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BENJAMIN The work of art in the Age of its Technological Reproducibility 230 PART 3 MODERNISM AND REALISM: DEBATES 231 Uncate power Benjamin's "The Work of Art in the Age of its Technological Reproducibility is one of English translation by Harry Zahn, published in Illuminations (1968) as "The Work of Art the most original and influential in the history of film criticism and theory. Although the in the Age of Mechanical Reproduction," has been widely circulated and cited, this fresh Benjamin's essay was first published in Germany in 1935. it highlighted a trend through the translation of the essay's second version offers new insights into Benjamin's thought. When 1920s and 1930s (especially in Europe) to recognize and understand the movies, not just as ful political and ideological values. In the essay, Benjamin argues that cinema has the tech entertainment, but also as cultural experiences that shape society and communicate nological ability to transform traditional art forms, such as paintings hanging on a mus wall, by overcoming the aesthetic distances that isolate art from the real world. Breaking has remained an important touchstone for contemporary critics such as John Berger (p. 114) down art's "aura, film could instead offer audiences a more immediate engagemen their everyday realities. Due to its emphasis on ideology and audience dynamics, this essay 325) who are similarly concerned with spectators and cultural values future. What could be expected, it emerged, was not only an increasingly harsh ex- make it possible for capitalism to abolish itself. ploitation of the proletariat but ultimately, the creation of conditions which would Since the transformation of the superstructure proceeds far more slowly than that of the base, it has taken more than half a century for the change in the conditions of production to be manifested in all areas of culture. How this ces has affected culture can only now be assessed, and these assessments and certain prog nostic requirements. They do not, however, call for theses on the art the proletariat after its seizure of power and still less for any on the art of the classes society. They call for theses defining the tendencies of the development of art under the present conditions of production. The dialectic of these conditions of production is evident in the superstructure, no less than in the economy. Theses defining the develop mental tendencies of art can therefore contribute to the political struggle in ways that it would be a mistake to underestimate. They neutralize a number of traditional a museum with and Miriam Hasen concepts—such as creativity and genius, eternal value and mystery-which, used in an uncontrolled way (and controlling them is difficult today), allow factual material to be manipulated in the interests of fascism. In what follows, the concepts which are introduced into the theory of art differ from those now current in that they are com- pletely useless for the purposes of fascism. On the other hand, they are useful for the formulation of revolutionary demands in the politics of art (Kunstpolitik). READING CUES & KEY CONCEPTS How does technological reproducibility make, according to Benjamin, concepts such as "authenticity." "originality," and "aura" potentially obsolete? pation; film spectators effectively become "critics" who "test" reality through the mos According to Benjamin, film's unique technological qualities demand audience partici: ies. Consider how this testing of reality might give film a revolutionary potential. Toward the end of the essay, Benjamin offers a suggestive but elusive summary of his new film audience: "Reception in distraction ... finds in film its true training ground." In light of what you have read, how do you understand this phrase? Key Concepts: Aura; Exhibition Value/Cult Value; Film Reception; Technological Reproducibility: Optical Unconscious; Distraction The Work of Art in the Age of Its Technological Reproducibility (Second Version) II In principle, the work of art has always been reproducible.Objects made by humans could always be copied by humans. Replicas were made by pupils in practicing for their craft, by masters in disseminating their works, and, finally, by third parties in pursuit of profit. But the technological reproduction of artworks is something new. Having appeared intermittently in history, at widely spaced intervals, it is now being adopted with ever-increasing intensity. Graphic art was first made technologically reproducible by the woodcut, long before written language became reproducible by movable type. The enormous changes brought about in literature by movable type, the technological reproduction of writing, are well known. But they are only a special case, though an important one of the phenomenon considered here from the perspective of world history. In the course of the Middle Ages the woodcut was supplemented by engraving and etching, and at the beginning of the nineteenth century by lithography. Lithography marked a fundamentally new stage in the technology of reproduc- tion. This much more direct process-distinguished by the fact that the drawing is traced on a stone, rather than incised on a block of wood or etched on a plate-first made it possible for graphic art to market its products not only in large numbers, as previously, but in daily changing variations. Lithography enabled graphic art to provide an illustrated accompaniment to everyday life. It began to keep pace with movable-type printing. But only a few decades after the invention of lithography, graphic art was surpassed by photography. For the first time, photogra- phy freed the hand from the most important artistic tasks in the process of pictorial reproduction-tasks that now devolved upon the eye alone. And since the eye per- ceives more swiftly than the hand can draw, the process of pictorial reproduction a copper The true is what he can; the false is what he wants. Madame de Duras I When Marx undertook his analysis of the capitalist mode of production, that mode was in its infancy. Marx adopted an approach which gave his investigations prog sented them in a way which showed what could be expected of capitalism in the nostic value. Going back to the basic conditions of capitalist production, he pree 232 PART 3 MODERNISM ANDR was enormously accelerated, so that it could now keep pace with speech. Just as the latent in photography. The technological reproduction of sound was tackled at the illustrated newspaper virtually lay hidden within lithography, so the sound film was end of the last century. Around 1900. technological reproduction not only had reached a standard that permitted it to reproduce all known works of art, profoundly modify- ing their effect, but it also had captured a place of its own among the artistic processes. manifestations--the reproduction of artworks and the art of film-are having on art BENJAMIN The Work of Art in the Age of Its Technological Reproducibility 233 jeopardized when the historical testimony is affected is the authority of the object, the weight it derives from tradition. One might focus these aspects of the artwork in the concept of the aura, and go on to say: what withers in the age of the technological reproducibility of the work of artis the latter's aura. This process is symptomatic; its significance extends far beyond the realm of art. It might be stated as a general formula that the technology of reproduction detaches the reproduced object from the sphere of tradition. By replicating the work many times over, it substitutes a mass existence for a unique existence. And in permitting the reproduction to reach the recipient in his or her own situation, it actualizes that which is reproduced. These two processes lead to a massive upheaval in the domain of objects handed down from the past-a shattering of tradition which is the reverse side of the mass movements of our day. Their most powerful agent is film. The social significance of film, even-and especially--in its most positive form, is inconceivable without its destructive, cathartic side: the liquidation of the value of tradition in the cultural heri- tage. This phenomenon is most apparent in the great historical films. It is assimilating ever more advanced positions in its spread. When Abel Gance fervently proclaimed in 1927, “Shakespeare, Rembrandt, Beethoven will make films. . . . All legends, all their celluloid resurrection, and the heroes are pressing at the gates," he was inviting the reader, no doubt unawares, to witness a comprehensive liquidation. IV III In even the most perfect reproduction, one thing is lacking: the here and now of the work of art-its unique existence in a particular place. It is this unique existence and nothing else--that bears the mark of the history to which the work has been subject. This history includes changes to the physical structure of the work over time, together with any changes in ownership. Traces of the former can be detected only by chemical or physical analyses (which cannot be performed on a reproduc- tion), while changes of ownership are part of a tradition which can be traced only from the standpoint of the original in its present location. The here and now of the original underlies the concept of its authenticity, and on the latter in turn is founded the idea of a tradition which has passed the object down as the same, identical thing to the present day. The whole sphere of authen- ticity eludes technological—and of course not only technological—reproduction. But whereas the authentic work retains its full authority in the face of a reproduction made by hand, which it generally brands a forgery, this is not the case with tech- nological reproduction. The reason is twofold. First, technological reproduction is more independent of the original than is manual reproduction. For example, in photography it can bring out aspects of the original that are accessible only to the lens (which is adjustable and can easily change viewpoint) but not to the human eye; or it can use certain processes, such as enlargement or slow motion, to record images which escape natural optics altogether. This is the first reason. Second, technological reproduction can place the copy of the original in situations which the original itself cannot attain. Above all, it enables the original to meet the re- cipient halfway, whether in the form of a photograph or in that of a gramophone record. The cathedral leaves its site to be received in the studio of an art lover; the choral work performed in an auditorium or in the open air is enjoyed in a private room. Just as the entire mode of existence of human collectives changes over long historical periods, so too does their mode of perception. The way in which human perception s organized—the medium in which it occurs—is conditioned not only by nature but by history. The era of the migration of peoples, an era which saw the rise of the late-Roman art industry and the Vienna Genesis, developed not only an art different from that of antiquity but also a different perception. The scholars of the Viennese school Riegl and Wickhoff, resisting the weight of the classical tradition beneath which this art had been buried, were the first to think of using such art to draw conclusions about the organization of perception at the time the art was produced. However far-reaching their insight, it was limited by the fact that these scholars were content to highlight the formal signature which characterized perception in late-Roman times. They did not attempt to show the social upheavals manifested in these changes in perception-and perhaps could not have hoped to do so at that time. Today, the conditions for an analogous insight are more favorable. And if changes in the medium of present-day perception can be understood as a decay of the aura, it is possible to demonstrate the social determinants of that decay. What, then, is the aura? A strange tissue of space and time: the unique appari- tion of a distance, however near it may be. To follow with the eye—while resting on a summer afternoon-a mountain range on the horizon or a branch that casts its shadow on the beholder is to breathe the aura of those mountains, of that branch. In the light of this description, we can readily grasp the social basis of the aura's pres- ent decay. It rests on two circumstances, both linked to the increasing emergence of the masses and the growing intensity of their movements. Namely, the desire of These changed circumstances may leave the artwork's other properties un- touched, but they certainly devalue the here and now of the artwork. And although this can apply not only to art but (say) to a landscape moving past the spectator in a film, in the work of art this process touches on a highly sensitive core, more vulner- able than that of any natural object. That core is its authenticity. The authenticity of a thing is the quintessence of all that is transmissible in it from its origin on, ranging from its physical duration to the historical testimony relating to it. Since the histori- cal testimony is founded on the physical duration, the former, too, is jeopardized by reproduction, in which the physical duration plays no part. And what is really The Work of Art in the Age of its Technological Reproducibility 235 234 PART3 MODERNISM AND REALISM: DEBATES IN CLA VI for overcoming each things uniqueness (Oberwindung des Einmaligen jeder Gege- the present-day masses to get closer to things and their equally passionate concern benheit] by assimilaring it as a reproduction. Every day the urge grows stronger to get hold of an object at close range in an image (Bild), or, better, in a facsimile (Ab. bild), a reproduction. And the reproduction Reproduktion), as offered by illustrated magazines and newsreels, differs unmistakably from the image. Uniqueness and the aura, is the signature of a perception whose "sense for all that is the same in ability in the former. The stripping of the veil from the object, the destruction of permanence are as closely entwined in the latter as are transitoriness and repeat the world has so increased that, by means of reproduction, it extracts sameness even from what is unique. Thus is manifested in the field of perception what in the theoretical sphere is noticeable in the increasing significance of statistics. The alignment of reality with the masses and of the masses with reality is a process of immeasurable importance for both thinking and perception. V The uniqueness of the work of art is identical to its embeddedness in the context of tradition. Of course, this tradition itself is thoroughly alive and extremely change- able. An ancient statue of Venus, for instance, existed in a traditional context for the Greeks (who made it an object of worship) that was different from the context in which it existed for medieval clerics (who viewed it as a sinister idol). But what was equally evident to both was its uniqueness--that is, its aura. Originally, the embeddedness of an artwork in the context of tradition found expression in a cult. As we know, the earli est artworks originated in the service of rituals--first magical, then religious. And it is highly significant that the artwork's auratic mode of existence is never entirely severed from its ritual function. In other words, the unique value of the "authentic" work of art always has its basis in ritual. This ritualistic basis, however mediated it may be, is still recognizable as secularized ritual in even the most profane forms of the cult of beauty. The secular worship of beauty, which developed during the Renaissance and prevailed for three centuries, clearly displayed that ritualistic basis in its subsequent decline and in the first severe crisis which befell it. For when, with the advent of the first truly revo- lutionary means of reproduction (namely photography, which emerged at the same time as socialism), art felt the approach of that crisis which a century later has become unmistakable, it reacted with the doctrine of l'art pour l'art-that is, with a theology of art. This in turn gave rise to a negative theology, in the form of an idea of "pure" art, which rejects not only any social function but any definition in terms of a representa- tional content. (In poetry, Mallarmé was the first to adopt this standpoint.) No investigation of the work of art in the age of its technological reproducibil- ity can overlook these connections. They lead to a crucial insight: for the first time in world history, technological reproducibility emancipates the work of art from its parasitic subservience to ritual . To an ever-increasing degree, the work repro- duced becomes the reproduction of a work designed for reproducibility. From a photographic plate, for example, one can make any number of prints; to ask for the "authentic" print makes no sense. But as soon as the criterion of authenticity ceases to be applied to artistic production, the whole social function of art is revolutionized. Art history might be seen as the working out of a tension between two polarities within the artwork itself, its course being determined by shifts in the balance between the two. These two poles are the artwork's cult value and its exhibition value. Artistic production begins with figures in the service of magic. What is im- portant for these figures is that they are present, not that they are seen. The elk de picted by Stone Age man on the walls of his cave an instrument of magic, and is exhibited to others only coincidentally; what matters is that the spirits see it. Cult value as such even tends to keep the artwork out of sight: certain statues of gods are accessible only to the priest in the cella: certain images of the Madonna remain covered nearly all year round; certain sculptures on medieval cathedrals are not visible to the viewer at ground level. With the emancipation of specific artistic prac- vices from the service of ritual, the opportunities for exhibiting their products increase It is easier to exhibit a portrait bust that can be sent here and there than to exhibit the statue of a divinity that has a fixed place in the interior of a temple. A panel painting can be exhibited more easily than the mosaic or fresco which preceded it. And although a mass may have been no less suited to public presentation than a symphony, the symphony came into being at a time when the possibility of such presentation promised to be greater. The scope for exhibiting the work of art has increased so enormously with the various methods of technologically reproducing it that, as happened in prehistoric times, a quan- titative shift between the two poles of the artwork has led to a qualitative transformation in its nature. Just as the work of art in prehistoric times, through the exclusive emphasis placed on its cult value, became first and foremost an instrument of magic which only later came to be recognized as a work of art, so today, through the exclusive emphasis placed on its exhibition value, the work of art becomes a construct (Gebilde) with quite new functions. Among these, the one we are conscious of-the artistic function- may subsequently be seen as incidental. This much is certain: today, film is the most serviceable vehicle of this new understanding. Certain, as well, is the fact that the historical moment of this change in the function of art-a change which is most fully evident in the case of film--allows a direct comparison with the primeval era of art not only from a methodological but also from a material point of view. Prehistoric art made use of certain fixed notations in the service of magical practice. In some cases, these notations probably comprised the actual performing of magical acts (the carving of an ancestral figure is itself such an act); in others, they gave instructions for such procedures (the ancestral figure demonstrates a ritual posture); and in still others, they provided objects for magical contempla- tion (contemplation of an ancestral figure strengthens the occult powers of the beholder). The subjects for these notations were humans and their environment, which were depicted according to the requirements of a society whose technology existed only in fusion with ritual. Compared to that of the machine age, of course, this technology was undeveloped. But from a dialectical standpoint, the disparity is unimportant. What matters is the way the orientation and aims of that technology differ from those of ours. Whereas the former made the maximum possible use of human beings, the latter reduces their use to the minimum. The achievements of the first technology might be said to culminate in human sacrifice; those of the Instead of being founded on ritual, it is based on a different practice: politics.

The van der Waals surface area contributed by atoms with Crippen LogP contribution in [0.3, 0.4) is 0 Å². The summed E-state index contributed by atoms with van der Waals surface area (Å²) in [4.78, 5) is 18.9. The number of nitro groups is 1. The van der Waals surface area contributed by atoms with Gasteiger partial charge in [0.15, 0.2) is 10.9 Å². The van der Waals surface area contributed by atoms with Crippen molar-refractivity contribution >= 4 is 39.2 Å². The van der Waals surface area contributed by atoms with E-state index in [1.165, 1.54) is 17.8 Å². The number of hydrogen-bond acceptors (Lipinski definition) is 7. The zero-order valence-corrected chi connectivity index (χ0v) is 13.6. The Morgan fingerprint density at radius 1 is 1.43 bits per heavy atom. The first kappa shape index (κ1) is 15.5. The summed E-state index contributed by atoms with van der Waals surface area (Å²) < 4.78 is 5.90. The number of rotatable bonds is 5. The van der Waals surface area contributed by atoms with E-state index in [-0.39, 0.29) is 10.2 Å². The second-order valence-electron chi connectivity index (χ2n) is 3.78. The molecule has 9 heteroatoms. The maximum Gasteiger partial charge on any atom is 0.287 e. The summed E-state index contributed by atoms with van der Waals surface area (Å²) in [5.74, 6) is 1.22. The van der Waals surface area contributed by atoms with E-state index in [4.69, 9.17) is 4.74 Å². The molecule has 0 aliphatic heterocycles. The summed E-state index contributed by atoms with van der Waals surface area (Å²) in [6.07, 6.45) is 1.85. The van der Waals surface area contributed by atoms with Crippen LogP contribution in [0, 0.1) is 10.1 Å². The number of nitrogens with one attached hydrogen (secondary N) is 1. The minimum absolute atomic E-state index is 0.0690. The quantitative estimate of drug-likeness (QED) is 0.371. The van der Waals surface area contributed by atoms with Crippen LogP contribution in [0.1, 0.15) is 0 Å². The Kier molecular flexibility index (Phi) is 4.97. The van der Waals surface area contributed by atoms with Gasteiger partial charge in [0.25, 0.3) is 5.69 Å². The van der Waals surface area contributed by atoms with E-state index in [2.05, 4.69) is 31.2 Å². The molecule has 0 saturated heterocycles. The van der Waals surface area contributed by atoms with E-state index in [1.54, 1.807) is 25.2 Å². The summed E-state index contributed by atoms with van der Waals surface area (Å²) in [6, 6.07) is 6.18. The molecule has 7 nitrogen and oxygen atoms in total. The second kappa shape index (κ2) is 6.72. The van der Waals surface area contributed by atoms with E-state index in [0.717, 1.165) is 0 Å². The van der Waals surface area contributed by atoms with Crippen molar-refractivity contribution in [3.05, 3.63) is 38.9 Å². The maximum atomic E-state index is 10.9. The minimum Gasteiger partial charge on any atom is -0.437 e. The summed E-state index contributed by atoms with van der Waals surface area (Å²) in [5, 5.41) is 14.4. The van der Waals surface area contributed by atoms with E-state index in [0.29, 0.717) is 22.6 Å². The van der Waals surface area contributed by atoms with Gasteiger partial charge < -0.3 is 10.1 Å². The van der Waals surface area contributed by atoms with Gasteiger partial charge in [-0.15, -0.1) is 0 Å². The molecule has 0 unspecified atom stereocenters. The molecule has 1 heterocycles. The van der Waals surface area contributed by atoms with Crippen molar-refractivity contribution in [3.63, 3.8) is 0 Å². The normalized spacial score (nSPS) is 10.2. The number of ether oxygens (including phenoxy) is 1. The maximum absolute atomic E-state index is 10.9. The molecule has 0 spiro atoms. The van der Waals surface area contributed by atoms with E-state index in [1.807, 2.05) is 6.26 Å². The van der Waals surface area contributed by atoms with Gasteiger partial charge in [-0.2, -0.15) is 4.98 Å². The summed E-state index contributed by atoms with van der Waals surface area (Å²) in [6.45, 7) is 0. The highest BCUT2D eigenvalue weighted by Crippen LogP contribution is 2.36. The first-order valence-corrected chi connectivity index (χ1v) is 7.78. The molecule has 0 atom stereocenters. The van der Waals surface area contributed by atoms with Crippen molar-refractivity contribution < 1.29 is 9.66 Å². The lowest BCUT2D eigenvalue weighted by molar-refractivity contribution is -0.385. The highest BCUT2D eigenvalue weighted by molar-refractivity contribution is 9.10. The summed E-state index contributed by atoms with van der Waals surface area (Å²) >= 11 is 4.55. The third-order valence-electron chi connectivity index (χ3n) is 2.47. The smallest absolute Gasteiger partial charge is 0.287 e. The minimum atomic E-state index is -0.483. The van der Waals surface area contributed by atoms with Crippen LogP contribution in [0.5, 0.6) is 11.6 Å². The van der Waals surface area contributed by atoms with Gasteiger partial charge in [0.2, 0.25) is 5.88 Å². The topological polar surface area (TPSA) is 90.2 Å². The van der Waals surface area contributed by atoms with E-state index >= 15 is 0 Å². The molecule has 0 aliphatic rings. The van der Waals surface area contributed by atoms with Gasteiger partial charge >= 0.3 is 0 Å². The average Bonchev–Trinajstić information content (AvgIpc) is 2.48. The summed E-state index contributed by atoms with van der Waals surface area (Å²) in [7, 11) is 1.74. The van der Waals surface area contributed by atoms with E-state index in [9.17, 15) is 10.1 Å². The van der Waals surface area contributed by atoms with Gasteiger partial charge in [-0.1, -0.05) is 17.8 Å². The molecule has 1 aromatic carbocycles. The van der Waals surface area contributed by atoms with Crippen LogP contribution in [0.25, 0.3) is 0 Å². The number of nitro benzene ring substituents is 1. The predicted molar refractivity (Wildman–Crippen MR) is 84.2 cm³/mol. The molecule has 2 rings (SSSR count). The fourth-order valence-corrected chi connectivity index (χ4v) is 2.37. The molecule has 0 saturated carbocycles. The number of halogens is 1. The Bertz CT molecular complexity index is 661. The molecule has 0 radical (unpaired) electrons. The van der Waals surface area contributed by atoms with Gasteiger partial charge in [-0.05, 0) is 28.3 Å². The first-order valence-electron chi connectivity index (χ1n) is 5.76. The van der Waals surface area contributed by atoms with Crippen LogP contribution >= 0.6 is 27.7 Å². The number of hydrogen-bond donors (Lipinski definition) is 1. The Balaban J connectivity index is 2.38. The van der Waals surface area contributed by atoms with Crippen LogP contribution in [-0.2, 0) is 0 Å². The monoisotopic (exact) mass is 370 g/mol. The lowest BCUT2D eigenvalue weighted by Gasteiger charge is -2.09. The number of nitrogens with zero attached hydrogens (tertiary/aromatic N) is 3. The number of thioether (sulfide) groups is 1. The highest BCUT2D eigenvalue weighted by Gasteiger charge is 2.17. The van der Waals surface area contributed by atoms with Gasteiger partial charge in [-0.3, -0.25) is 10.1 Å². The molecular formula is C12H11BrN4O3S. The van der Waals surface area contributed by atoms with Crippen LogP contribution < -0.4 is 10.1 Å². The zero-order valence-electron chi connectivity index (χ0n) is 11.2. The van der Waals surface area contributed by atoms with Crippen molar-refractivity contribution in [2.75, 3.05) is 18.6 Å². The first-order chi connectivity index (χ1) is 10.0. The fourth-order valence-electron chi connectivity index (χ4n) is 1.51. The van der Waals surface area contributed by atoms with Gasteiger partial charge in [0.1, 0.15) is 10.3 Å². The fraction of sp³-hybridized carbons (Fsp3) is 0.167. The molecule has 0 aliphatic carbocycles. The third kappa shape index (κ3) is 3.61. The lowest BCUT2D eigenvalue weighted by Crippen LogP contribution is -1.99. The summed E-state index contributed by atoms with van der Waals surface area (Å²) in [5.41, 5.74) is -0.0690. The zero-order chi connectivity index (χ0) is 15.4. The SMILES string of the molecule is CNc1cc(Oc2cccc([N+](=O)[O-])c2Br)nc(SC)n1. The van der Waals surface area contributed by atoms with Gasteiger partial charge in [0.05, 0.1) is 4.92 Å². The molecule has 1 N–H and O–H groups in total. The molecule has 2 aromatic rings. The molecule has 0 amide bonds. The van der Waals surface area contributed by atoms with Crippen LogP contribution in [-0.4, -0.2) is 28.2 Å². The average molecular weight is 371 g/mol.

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Art has always been a powerful tool for communication and expression among world
cultures. From the Neanderthal period, humans painted in the caves to communicate various
details that pertained to daily life. What is perceived as art has changed in society due to
technological advancements. Over time, the culture of production has evolved and made
more efficient with technology. Production has not only improved with commodities but also
changed the artwork. One of the effects of technology is mass production, that is, high levels
of production are attained to meet the high societal demand. Such production has a significant
impact on the photography and film industry. The industry, which has its origin in the arts
that began as simple cave paintings and cu...